By Katie Azevedo, M.Ed.
Our brains are not meant for storing information; they are made for creating. We simply don’t have enough bandwidth (energy) to remember everything. How many times has someone introduced herself, but twenty seconds later you forget her name? Our brains have more important things to do than remember details like this.
Similarly, our brains are not good at remembering homework assignments and due dates. We tell ourselves I’ll remember that, but it’s unlikely that we will. Even if we do remember something that’s due the next day, it often comes at the expense of forgetting something else.
My point? All students – no matter the age or grade level – should write down every single assignment. Immediately. On paper.
Yes. On paper. In an actual assignment notebook. Sure, I know there are excellent homework-tracking apps out there. They have bright colors and are fun. Like candy. But I argue that paper-based assignment notebooks are the better choice for nearly everyone. (So many reasons why.)
Assuming you are already using an assignment notebook because you’re a genius and have watched my awesome video on this topic, it’s time to level up. The following assignment notebook hack is a strategy that I’ve personally used for yearssssss, as well as taught to my students.
How to keep track of homework
My assignment notebook hack is simple. There are two parts:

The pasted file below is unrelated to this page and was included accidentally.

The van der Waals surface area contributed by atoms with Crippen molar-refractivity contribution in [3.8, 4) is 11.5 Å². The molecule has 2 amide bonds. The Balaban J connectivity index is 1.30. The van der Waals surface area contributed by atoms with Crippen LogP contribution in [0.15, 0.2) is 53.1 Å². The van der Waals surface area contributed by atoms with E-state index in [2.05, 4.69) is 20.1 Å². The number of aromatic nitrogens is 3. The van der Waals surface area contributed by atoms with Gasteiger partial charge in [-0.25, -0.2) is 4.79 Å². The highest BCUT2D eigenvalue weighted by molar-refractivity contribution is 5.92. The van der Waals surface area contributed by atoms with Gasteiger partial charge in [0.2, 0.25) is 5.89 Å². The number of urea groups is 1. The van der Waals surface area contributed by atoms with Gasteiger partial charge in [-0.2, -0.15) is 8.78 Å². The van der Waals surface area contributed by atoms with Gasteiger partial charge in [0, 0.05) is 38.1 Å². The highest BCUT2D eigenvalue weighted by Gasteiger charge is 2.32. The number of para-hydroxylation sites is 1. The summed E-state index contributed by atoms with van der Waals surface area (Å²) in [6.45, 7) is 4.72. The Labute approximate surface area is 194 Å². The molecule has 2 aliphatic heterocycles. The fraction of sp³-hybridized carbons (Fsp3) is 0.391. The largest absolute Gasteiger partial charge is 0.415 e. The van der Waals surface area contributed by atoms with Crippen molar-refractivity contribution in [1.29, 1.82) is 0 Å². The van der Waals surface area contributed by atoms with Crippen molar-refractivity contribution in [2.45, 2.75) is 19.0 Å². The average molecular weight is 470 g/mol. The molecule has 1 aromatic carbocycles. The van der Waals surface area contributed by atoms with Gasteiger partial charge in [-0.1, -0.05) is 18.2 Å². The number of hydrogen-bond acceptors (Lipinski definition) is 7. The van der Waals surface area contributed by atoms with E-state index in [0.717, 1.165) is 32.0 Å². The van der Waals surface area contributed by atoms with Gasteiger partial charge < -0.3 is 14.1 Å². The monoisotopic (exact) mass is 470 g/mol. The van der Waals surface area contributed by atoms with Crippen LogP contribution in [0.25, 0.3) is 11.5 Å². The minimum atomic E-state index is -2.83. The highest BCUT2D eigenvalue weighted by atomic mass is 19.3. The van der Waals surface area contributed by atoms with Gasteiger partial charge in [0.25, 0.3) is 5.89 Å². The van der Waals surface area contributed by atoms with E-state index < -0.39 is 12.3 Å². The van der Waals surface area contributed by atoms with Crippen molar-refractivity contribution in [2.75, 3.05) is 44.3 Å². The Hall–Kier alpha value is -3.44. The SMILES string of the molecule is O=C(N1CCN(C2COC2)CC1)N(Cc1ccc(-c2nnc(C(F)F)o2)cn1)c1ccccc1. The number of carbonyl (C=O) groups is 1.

- First, use a coding system for identifying which tasks you’ve completed, which ones you are pushing off until tomorrow, and which ones you are pushing off for more than one day.
- Second, always rewrite assignments you don’t get to.
When you use this system, you force yourself to address EVERY item on your list and make a decision about it. Nothing gets lost in the shuffle.
You can use any symbols, but personally I recommend the following:
🗹 Check mark for tasks you’ve completed
⇩ Down-facing arrow for tasks you’re pushing off until tomorrow
🅼 The first letter of the weekday that you’re pushing off the task to (example: M for Monday, or Th for Thursday)
Let’s say you write down an assignment on Monday’s list, and it’s due on Thursday. If you complete it on Monday, check it off and be done. But if you don’t get to it on Monday, put a downward arrow next to the task and REWRITE THE ASSIGNMENT on Tuesday’s list. Like this:
Or, if you don’t think you can get to it until Thursday, put “Th” next to the task and rewrite it on Thursday’s list. This is a key step. You must rewrite assignments that you don’t get to on another day’s list. Like this:
I know this system might sound too simple to be effective, but the best systems really are the simplest. I challenge you to try it.